Recently I was reading an article in lifehacker.com, “Top 10 Ways Your Brain Is Sabotaging You (and How to Beat It)” — you know, a little light reading before bed and all that — when I was struck by the similarities between the 10 ways and the way that managers handle their transfer dealings.
OK. Here are my, admittedly amateurish, predictions for this season of the Premier League. Feel free to comment and call me crazy, or pronounce my genius. At the end of the season, I’ll do another column and we’ll see just how wrong I was. 2009-10 Champions? Chelsea.
The transfer activity by Real Madrid and Manchester City has created the false impression that the transfer market has been quite active. Actually, the opposite may be true.
…or should that be, why Manchester United is good for Michael Owen? There are several reasons why signing the former England striker makes sense for the defending Premier League champions, who should have a very different look to them next season.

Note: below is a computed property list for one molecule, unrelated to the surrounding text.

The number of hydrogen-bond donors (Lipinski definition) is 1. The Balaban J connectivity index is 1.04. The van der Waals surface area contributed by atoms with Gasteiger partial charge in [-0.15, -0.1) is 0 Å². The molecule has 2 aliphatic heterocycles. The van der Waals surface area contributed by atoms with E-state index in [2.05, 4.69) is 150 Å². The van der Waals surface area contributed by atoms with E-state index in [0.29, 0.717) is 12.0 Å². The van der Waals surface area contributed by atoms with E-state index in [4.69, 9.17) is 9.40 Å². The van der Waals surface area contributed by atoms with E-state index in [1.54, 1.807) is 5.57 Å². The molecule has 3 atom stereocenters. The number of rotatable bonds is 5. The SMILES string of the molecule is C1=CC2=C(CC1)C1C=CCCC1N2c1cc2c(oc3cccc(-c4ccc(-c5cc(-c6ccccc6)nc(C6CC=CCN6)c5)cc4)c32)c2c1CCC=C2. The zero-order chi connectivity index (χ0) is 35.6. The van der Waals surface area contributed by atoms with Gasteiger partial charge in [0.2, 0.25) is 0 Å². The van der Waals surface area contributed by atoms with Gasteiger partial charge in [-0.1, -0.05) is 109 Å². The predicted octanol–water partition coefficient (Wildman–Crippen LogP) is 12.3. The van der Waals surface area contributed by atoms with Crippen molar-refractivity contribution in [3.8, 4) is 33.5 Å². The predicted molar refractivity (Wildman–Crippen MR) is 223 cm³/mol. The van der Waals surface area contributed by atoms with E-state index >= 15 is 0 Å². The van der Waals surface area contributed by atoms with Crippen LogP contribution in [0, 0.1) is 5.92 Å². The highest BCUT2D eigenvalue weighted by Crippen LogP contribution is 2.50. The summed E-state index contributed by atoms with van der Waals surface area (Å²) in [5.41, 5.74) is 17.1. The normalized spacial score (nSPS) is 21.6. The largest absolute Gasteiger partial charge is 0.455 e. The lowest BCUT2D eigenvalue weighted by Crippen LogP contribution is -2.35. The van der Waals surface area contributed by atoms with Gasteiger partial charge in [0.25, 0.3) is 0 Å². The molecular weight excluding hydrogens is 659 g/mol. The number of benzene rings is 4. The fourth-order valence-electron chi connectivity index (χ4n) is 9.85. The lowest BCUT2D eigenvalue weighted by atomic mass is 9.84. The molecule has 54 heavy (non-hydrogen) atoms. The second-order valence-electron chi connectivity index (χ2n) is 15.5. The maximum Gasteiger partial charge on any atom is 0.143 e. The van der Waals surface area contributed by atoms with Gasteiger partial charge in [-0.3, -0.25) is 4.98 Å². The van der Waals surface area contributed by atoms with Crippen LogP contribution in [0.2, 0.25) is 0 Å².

Hidden amongst the reasons of Ronaldo’s move from Manchester United to Real Madrid is an important element which should have a significant impact on transfers to the Premier League, namely the UK’s coming 50% tax rate on earners of more than £150,000. That, combined with a weaker pound, is making destinations such as Spain more attractive to top footballers looking for a big payday.
Now that the unthinkable (but extremely predictable) transfer of Cristiano Ronaldo to Real Madrid ise set to go through at the end of June, much is being made of Manchester United’s losses. With Carlos Tévez set to leave as well, it seems United will be lacking two of their major attacking players next season. That, coupled with the Champions League final loss to Barcelona, appears to herald an era of decline for possibly the world’s biggest club. But it may not be true.
Roberto Martinez is set to be confirmed as the new manager of Wigan Athletic. The appointment is a very sensible one, as Martinez guided Swansea from League One mediocrity to the cusp of the Championship playoff with essentially the same squad — a key skill heading into a club managing to survive in the Premier League despite limited means. The appointment is also a just reward for one of the young up-and-coming managers making their way in the lower divisions in England, but it does highlight a curious trend: the disappearance of the English football manager.